Big Sky Public Relations
Need to put out a fire online? Emergency responders will show you how it's done.
In nearly every position I've ever had, and in my role with Big Sky PR, it's my job to encourage best practices for online content and social media platforms. However, as most communications professionals will tell you, putting theory into practice can be a challenge when working in large, complex organizations, or agencies that have lots of research and history behind their projects.
At the recent Active Threat Intervention Symposium presented by The Montana Disaster & Emergency Services, presenters emphasized best practices for communicating on the web. Who cares about providing the most accessible and effective content? Emergency responders. They know that lives depend on clear and effective communication in a crisis. It was refreshing to hear best practices given such weight: when lives are depending on it, these are the most effective tactics to use. Why not use these tactics when public trust is at stake
Presenters at the symposium listed the following facts to guide online writing. These facts are relevant for writing about non-emergencies, too.
Readers are impatient. You have 3 seconds to grab their attention.
People don't scroll. If your content is long enough to require a reader to scroll, edit it down.
Most people don't "read" on the web - 79% of people only scan content online.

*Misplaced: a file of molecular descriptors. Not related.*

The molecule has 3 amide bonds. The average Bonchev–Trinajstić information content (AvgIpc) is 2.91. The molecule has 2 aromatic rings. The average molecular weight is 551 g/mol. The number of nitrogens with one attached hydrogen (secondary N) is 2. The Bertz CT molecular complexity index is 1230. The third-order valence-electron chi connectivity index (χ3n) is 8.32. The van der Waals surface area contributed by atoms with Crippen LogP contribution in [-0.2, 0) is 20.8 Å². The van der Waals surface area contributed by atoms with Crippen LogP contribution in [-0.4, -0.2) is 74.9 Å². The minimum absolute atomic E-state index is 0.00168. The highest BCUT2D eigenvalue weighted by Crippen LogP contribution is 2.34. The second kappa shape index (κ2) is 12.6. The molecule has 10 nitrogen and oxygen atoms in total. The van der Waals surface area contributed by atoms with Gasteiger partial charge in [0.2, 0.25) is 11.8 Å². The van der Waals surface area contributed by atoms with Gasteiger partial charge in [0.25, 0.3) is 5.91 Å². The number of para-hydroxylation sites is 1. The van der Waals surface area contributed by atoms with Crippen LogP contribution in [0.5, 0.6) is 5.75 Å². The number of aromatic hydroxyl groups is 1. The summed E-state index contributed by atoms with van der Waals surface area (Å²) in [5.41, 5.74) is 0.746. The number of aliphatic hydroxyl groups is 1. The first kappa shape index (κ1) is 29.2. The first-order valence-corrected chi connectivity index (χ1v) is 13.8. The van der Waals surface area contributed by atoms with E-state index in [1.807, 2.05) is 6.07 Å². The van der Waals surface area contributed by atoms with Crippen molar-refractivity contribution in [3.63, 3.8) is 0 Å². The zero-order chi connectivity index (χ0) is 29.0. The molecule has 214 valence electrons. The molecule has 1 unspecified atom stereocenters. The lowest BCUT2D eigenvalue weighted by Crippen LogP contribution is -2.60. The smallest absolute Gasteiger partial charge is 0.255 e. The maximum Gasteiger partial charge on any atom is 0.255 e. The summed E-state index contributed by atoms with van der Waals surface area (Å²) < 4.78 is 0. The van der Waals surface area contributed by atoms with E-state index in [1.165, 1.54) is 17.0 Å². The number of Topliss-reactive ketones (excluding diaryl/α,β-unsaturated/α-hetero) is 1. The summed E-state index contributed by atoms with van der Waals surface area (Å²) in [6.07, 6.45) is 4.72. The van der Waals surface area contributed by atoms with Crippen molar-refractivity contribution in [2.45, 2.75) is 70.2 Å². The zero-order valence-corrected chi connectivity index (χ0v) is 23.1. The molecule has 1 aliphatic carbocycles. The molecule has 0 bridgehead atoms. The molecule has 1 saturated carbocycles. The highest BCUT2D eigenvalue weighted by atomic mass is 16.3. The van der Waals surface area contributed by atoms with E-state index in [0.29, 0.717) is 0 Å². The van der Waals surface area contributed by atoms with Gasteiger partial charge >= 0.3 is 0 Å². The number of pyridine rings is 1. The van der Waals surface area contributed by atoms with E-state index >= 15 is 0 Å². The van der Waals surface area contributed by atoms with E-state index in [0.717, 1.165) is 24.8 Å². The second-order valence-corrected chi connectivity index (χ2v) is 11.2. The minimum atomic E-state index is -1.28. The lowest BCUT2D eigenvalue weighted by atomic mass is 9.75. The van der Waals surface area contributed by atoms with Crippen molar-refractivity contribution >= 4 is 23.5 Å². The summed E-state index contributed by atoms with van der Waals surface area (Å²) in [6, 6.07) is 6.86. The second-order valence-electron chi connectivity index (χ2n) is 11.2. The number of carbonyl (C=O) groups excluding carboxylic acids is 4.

Reading from a screen is 25% slower than reading from a printed page.
Numerals have the ability to stop or capture a wandering eye - use facts and/or figures strategically.
Chunks of text should be 100 words or less. That doesn't give you much room to work. (This simple list of bullets is already a boring 102 words long!)
If you're leading a project where best practices are being squished out, or if crucial space is being dedicated to yawn-inducing content, it's a big job to keep your team's eyes on the prize. The goal is not to write an exhaustive thesis on the project, the goal is to educate the public in an accessible way.
Changing the way we think about the written word online will shape how information is consumed by the public. Starting
with the basics and framing content within these guidelines will help you cut through the noise online.
#Disasterresponse #crisiscommunications #PublicRelations #publicawareness #Montana